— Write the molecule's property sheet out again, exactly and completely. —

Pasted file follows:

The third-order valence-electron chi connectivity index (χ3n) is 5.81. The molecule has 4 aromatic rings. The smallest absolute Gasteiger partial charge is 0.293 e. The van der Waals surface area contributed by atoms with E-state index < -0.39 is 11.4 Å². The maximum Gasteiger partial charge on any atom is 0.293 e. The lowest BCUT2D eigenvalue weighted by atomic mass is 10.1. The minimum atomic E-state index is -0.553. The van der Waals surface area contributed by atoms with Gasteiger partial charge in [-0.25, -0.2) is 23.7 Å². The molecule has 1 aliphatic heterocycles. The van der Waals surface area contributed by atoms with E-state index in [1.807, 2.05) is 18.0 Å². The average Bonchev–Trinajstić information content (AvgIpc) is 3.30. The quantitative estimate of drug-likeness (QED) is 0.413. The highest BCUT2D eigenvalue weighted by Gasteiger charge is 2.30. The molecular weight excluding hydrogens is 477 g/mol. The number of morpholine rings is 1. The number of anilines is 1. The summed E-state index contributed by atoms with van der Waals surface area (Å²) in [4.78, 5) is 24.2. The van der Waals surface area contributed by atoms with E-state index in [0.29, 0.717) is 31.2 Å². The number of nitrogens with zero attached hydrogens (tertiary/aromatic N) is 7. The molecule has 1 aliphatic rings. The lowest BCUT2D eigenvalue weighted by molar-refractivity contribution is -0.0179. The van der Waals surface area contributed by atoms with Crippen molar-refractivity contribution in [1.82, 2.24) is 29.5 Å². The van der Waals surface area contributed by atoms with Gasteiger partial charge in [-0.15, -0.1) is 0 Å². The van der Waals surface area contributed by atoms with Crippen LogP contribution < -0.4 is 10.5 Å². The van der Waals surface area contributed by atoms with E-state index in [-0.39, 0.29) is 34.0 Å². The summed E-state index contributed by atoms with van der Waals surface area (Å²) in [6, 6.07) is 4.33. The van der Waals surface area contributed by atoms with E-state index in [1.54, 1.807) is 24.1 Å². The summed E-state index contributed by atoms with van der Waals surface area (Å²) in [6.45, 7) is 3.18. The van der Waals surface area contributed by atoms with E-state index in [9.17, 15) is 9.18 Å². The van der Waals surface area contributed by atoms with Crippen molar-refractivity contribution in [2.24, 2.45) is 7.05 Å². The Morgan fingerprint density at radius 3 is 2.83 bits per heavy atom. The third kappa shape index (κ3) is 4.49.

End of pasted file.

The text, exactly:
The third-order valence-electron chi connectivity index (χ3n) is 5.81. The molecule has 4 aromatic rings. The smallest absolute Gasteiger partial charge is 0.293 e. The van der Waals surface area contributed by atoms with E-state index < -0.39 is 11.4 Å². The maximum Gasteiger partial charge on any atom is 0.293 e. The lowest BCUT2D eigenvalue weighted by atomic mass is 10.1. The minimum atomic E-state index is -0.553. The van der Waals surface area contributed by atoms with Gasteiger partial charge in [-0.25, -0.2) is 23.7 Å². The molecule has 1 aliphatic heterocycles. The van der Waals surface area contributed by atoms with E-state index in [1.807, 2.05) is 18.0 Å². The average Bonchev–Trinajstić information content (AvgIpc) is 3.30. The quantitative estimate of drug-likeness (QED) is 0.413. The highest BCUT2D eigenvalue weighted by Gasteiger charge is 2.30. The molecular weight excluding hydrogens is 477 g/mol. The number of morpholine rings is 1. The number of anilines is 1. The summed E-state index contributed by atoms with van der Waals surface area (Å²) in [4.78, 5) is 24.2. The van der Waals surface area contributed by atoms with E-state index in [0.29, 0.717) is 31.2 Å². The number of nitrogens with zero attached hydrogens (tertiary/aromatic N) is 7. The molecule has 1 aliphatic rings. The lowest BCUT2D eigenvalue weighted by molar-refractivity contribution is -0.0179. The van der Waals surface area contributed by atoms with Crippen molar-refractivity contribution in [1.82, 2.24) is 29.5 Å². The van der Waals surface area contributed by atoms with Gasteiger partial charge in [-0.15, -0.1) is 0 Å². The van der Waals surface area contributed by atoms with Crippen LogP contribution < -0.4 is 10.5 Å². The van der Waals surface area contributed by atoms with E-state index in [-0.39, 0.29) is 34.0 Å². The summed E-state index contributed by atoms with van der Waals surface area (Å²) in [6, 6.07) is 4.33. The van der Waals surface area contributed by atoms with E-state index in [1.54, 1.807) is 24.1 Å². The summed E-state index contributed by atoms with van der Waals surface area (Å²) in [6.45, 7) is 3.18. The van der Waals surface area contributed by atoms with E-state index in [9.17, 15) is 9.18 Å². The van der Waals surface area contributed by atoms with Crippen molar-refractivity contribution in [2.24, 2.45) is 7.05 Å². The Morgan fingerprint density at radius 3 is 2.83 bits per heavy atom. The third kappa shape index (κ3) is 4.49.